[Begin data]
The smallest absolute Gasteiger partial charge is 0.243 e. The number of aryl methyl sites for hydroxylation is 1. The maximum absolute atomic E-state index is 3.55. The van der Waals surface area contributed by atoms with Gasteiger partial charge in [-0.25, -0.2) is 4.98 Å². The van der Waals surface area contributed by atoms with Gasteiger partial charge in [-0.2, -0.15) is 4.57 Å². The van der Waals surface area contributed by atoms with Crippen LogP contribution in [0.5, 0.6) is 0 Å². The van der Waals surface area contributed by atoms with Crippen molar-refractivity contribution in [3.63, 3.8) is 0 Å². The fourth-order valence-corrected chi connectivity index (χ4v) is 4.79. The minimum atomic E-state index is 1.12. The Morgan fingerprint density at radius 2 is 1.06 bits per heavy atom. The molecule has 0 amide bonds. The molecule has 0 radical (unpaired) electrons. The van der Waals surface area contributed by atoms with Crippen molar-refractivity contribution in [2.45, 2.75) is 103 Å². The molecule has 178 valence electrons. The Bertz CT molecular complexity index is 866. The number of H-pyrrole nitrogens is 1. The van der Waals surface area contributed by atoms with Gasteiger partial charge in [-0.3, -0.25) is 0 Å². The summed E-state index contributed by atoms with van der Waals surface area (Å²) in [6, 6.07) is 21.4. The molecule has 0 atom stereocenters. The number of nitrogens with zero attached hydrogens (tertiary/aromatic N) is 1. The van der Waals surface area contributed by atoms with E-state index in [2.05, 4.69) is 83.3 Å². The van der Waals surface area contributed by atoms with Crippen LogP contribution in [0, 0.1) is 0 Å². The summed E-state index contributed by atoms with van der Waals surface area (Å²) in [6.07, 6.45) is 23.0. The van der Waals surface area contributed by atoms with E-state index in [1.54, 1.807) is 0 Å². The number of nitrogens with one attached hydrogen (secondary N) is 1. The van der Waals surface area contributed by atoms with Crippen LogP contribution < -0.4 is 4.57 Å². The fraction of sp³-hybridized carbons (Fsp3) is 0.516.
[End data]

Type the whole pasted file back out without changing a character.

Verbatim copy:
The smallest absolute Gasteiger partial charge is 0.243 e. The number of aryl methyl sites for hydroxylation is 1. The maximum absolute atomic E-state index is 3.55. The van der Waals surface area contributed by atoms with Gasteiger partial charge in [-0.25, -0.2) is 4.98 Å². The van der Waals surface area contributed by atoms with Gasteiger partial charge in [-0.2, -0.15) is 4.57 Å². The van der Waals surface area contributed by atoms with Crippen LogP contribution in [0.5, 0.6) is 0 Å². The van der Waals surface area contributed by atoms with Crippen molar-refractivity contribution in [3.63, 3.8) is 0 Å². The fourth-order valence-corrected chi connectivity index (χ4v) is 4.79. The minimum atomic E-state index is 1.12. The Morgan fingerprint density at radius 2 is 1.06 bits per heavy atom. The molecule has 0 amide bonds. The molecule has 0 radical (unpaired) electrons. The van der Waals surface area contributed by atoms with Crippen molar-refractivity contribution in [2.45, 2.75) is 103 Å². The molecule has 178 valence electrons. The Bertz CT molecular complexity index is 866. The number of H-pyrrole nitrogens is 1. The van der Waals surface area contributed by atoms with Gasteiger partial charge in [-0.3, -0.25) is 0 Å². The summed E-state index contributed by atoms with van der Waals surface area (Å²) in [6, 6.07) is 21.4. The molecule has 0 atom stereocenters. The number of nitrogens with zero attached hydrogens (tertiary/aromatic N) is 1. The van der Waals surface area contributed by atoms with E-state index in [2.05, 4.69) is 83.3 Å². The van der Waals surface area contributed by atoms with Crippen LogP contribution in [0, 0.1) is 0 Å². The summed E-state index contributed by atoms with van der Waals surface area (Å²) in [6.07, 6.45) is 23.0. The van der Waals surface area contributed by atoms with E-state index in [1.54, 1.807) is 0 Å². The number of nitrogens with one attached hydrogen (secondary N) is 1. The van der Waals surface area contributed by atoms with Crippen LogP contribution < -0.4 is 4.57 Å². The fraction of sp³-hybridized carbons (Fsp3) is 0.516.